Election 2012

The Most Disturbing Election Poll Result So Far

Via Greg Sargent, this should scare the piss out of every Democrat.

I’d like you to compare your financial situation to what it was four years ago, during the last presidential election when George W. Bush was still president. Would you say that you are financially better off now than you were four years ago, or are you financially worse off?

Better off: 47

Worse off: 41

Only a six point margin from the crappy Bush years when we suffered from two different recessions, one of them being the deepest since the Great Depression. This is phenomenally bad news if it bears out in other "are you better off?" polls. Though I'd like to remind everyone of something I wrote this week. To repeat:

GDP is growing steadily. Jobs are being added every month. Unemployment is slowly declining (with a few blips along the trendline). The deficit is shrinking. Middle and working class taxes are lower. Inflation is nearly an entire percentage point below the average that began in the middle 1920s (long term average is 3.43%, while our current rate is 2.3% and dropping). The price of oil dropped below $90 last week and stockpiles are huge -- the highest level in 22 years. New home sales are up by 10 percent over a year ago. Moody's Analytics is calling this a "genuine rebound" in housing and mortgage rates remain tantalizingly low. Consumer debt is declining and corporate profits -- despite the president's false reputation as a profit-hating commie -- are nearly double what they were in the boom times of 1999. 9.75 percent at the end of 2011, compared with 5.7 percent in the final quarter of 1999. The Dow has doubled since the deepest, darkest days of the Great Recession and some analysts suggest that the DJIA should be around 20,000, not 13,000, given all of these positive indicators.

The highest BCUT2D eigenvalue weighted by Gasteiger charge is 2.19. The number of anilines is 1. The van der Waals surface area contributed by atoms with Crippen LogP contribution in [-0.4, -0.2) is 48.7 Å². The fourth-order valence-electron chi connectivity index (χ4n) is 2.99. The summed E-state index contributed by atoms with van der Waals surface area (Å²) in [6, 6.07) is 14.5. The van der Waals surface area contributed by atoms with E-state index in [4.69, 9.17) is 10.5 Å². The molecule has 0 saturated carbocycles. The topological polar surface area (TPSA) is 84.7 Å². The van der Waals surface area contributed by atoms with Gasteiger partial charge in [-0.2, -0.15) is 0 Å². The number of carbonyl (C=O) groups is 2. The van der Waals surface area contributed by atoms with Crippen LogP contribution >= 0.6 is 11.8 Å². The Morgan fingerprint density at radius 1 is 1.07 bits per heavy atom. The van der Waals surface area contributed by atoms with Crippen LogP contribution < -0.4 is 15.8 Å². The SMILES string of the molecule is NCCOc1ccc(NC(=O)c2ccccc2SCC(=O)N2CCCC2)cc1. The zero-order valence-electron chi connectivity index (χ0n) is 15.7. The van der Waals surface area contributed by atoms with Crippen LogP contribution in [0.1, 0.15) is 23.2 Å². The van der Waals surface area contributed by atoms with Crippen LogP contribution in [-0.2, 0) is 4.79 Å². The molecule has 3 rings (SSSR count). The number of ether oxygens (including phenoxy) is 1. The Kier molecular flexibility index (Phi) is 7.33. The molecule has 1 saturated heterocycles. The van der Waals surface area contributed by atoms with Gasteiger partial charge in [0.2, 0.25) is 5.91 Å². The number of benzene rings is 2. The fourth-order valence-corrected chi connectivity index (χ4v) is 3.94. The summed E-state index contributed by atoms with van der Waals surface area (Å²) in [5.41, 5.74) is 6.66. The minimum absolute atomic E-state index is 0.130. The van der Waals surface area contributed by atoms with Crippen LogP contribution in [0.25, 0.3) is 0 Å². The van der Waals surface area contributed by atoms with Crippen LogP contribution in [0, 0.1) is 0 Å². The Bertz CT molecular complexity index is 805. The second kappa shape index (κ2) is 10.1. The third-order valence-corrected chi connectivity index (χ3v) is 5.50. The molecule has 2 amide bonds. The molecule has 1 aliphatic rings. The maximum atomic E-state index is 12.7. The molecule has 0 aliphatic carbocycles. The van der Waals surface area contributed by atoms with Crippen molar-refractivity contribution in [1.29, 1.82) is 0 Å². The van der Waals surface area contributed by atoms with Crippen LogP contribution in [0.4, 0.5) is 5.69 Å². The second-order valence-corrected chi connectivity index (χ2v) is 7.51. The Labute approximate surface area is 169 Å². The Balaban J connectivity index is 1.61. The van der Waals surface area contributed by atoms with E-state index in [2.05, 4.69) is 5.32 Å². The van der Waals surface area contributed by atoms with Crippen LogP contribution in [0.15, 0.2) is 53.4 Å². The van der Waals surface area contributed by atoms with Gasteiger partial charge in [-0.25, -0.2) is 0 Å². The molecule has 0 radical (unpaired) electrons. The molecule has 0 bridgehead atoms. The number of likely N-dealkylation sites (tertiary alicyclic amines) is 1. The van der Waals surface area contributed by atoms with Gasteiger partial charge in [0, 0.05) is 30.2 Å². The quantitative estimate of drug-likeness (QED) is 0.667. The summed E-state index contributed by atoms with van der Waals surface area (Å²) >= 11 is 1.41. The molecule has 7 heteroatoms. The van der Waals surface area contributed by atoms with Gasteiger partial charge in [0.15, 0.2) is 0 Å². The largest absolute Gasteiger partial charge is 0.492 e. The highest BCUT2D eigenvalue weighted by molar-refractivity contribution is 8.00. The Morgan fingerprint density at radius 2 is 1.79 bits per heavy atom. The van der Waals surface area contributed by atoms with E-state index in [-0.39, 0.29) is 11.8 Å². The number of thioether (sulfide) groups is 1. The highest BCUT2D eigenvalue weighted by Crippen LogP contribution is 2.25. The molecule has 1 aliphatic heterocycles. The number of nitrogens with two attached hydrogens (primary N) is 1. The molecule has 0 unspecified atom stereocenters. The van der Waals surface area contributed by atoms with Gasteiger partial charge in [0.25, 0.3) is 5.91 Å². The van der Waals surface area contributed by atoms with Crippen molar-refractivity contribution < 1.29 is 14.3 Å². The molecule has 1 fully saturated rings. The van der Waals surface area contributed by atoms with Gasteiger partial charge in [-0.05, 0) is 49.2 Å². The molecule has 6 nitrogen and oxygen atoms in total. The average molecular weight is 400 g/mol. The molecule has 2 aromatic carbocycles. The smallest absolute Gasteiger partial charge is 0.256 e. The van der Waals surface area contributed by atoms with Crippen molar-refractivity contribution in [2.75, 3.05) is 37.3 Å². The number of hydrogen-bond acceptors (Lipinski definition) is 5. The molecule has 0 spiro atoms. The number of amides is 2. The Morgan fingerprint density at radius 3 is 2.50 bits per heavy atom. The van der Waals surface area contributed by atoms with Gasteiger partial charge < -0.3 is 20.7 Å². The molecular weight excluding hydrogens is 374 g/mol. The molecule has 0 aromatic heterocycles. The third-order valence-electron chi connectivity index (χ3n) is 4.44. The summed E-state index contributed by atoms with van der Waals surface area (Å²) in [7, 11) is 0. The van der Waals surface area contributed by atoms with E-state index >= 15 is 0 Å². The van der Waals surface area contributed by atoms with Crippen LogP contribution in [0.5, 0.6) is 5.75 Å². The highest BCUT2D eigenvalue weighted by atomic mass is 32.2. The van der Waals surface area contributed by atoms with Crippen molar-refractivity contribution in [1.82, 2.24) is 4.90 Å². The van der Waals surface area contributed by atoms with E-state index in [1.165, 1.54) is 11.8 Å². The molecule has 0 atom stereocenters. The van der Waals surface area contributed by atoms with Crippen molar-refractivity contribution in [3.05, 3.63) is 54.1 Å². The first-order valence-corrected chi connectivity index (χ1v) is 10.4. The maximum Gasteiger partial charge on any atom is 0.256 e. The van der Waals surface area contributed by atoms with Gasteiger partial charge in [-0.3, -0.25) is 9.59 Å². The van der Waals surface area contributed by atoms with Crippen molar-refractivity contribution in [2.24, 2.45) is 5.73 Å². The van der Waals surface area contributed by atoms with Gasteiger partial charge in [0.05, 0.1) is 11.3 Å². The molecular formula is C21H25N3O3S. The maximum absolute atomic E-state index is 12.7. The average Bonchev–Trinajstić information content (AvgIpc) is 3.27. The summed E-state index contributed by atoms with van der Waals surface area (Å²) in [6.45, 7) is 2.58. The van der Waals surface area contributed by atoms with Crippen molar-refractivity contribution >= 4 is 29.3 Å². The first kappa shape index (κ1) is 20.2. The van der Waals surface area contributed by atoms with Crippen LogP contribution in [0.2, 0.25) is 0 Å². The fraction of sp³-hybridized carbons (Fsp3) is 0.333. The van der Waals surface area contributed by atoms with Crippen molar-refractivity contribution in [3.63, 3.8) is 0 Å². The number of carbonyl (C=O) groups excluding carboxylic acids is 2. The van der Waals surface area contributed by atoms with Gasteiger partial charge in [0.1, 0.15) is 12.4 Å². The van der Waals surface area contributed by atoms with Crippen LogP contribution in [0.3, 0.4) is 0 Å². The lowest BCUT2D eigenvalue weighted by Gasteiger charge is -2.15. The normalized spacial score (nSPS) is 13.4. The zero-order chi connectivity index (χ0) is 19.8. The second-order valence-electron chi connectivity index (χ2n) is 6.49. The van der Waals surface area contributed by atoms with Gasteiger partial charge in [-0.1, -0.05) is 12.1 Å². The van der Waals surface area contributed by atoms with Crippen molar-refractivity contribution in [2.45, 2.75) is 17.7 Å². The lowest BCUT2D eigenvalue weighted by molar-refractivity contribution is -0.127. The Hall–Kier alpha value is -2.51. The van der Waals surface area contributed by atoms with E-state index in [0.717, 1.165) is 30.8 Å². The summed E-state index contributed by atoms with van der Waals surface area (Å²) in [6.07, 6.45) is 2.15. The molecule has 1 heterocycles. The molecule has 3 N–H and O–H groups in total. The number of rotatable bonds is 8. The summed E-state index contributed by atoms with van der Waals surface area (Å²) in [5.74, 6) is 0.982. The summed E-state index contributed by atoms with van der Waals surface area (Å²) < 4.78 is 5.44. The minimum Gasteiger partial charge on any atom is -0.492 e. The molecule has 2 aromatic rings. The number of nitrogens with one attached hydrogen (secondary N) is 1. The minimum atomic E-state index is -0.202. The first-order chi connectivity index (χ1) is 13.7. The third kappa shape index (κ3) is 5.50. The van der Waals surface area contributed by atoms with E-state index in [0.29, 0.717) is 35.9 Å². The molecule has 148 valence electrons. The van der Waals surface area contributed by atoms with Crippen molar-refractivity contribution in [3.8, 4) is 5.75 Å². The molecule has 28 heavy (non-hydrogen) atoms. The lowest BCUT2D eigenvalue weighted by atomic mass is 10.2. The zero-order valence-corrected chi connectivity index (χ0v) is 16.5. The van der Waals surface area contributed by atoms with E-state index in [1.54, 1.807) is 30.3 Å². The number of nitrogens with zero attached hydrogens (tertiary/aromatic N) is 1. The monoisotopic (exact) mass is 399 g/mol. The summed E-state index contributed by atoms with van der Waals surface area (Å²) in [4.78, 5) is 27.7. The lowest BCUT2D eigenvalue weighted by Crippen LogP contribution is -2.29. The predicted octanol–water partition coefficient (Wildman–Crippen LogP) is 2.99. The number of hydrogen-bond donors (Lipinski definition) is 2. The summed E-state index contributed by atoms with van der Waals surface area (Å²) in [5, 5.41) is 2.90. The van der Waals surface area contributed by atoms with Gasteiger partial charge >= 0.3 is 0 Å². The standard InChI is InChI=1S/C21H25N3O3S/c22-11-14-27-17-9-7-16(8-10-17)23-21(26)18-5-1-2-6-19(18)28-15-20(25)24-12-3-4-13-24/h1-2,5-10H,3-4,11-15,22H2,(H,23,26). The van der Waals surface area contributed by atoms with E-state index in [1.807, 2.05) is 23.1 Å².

Are the American people better off? They should be. And if they're not, they ought to look at the party they elected to run Congress in 2010 -- the party that's filibustered or blocked every job creation measure. Every single one.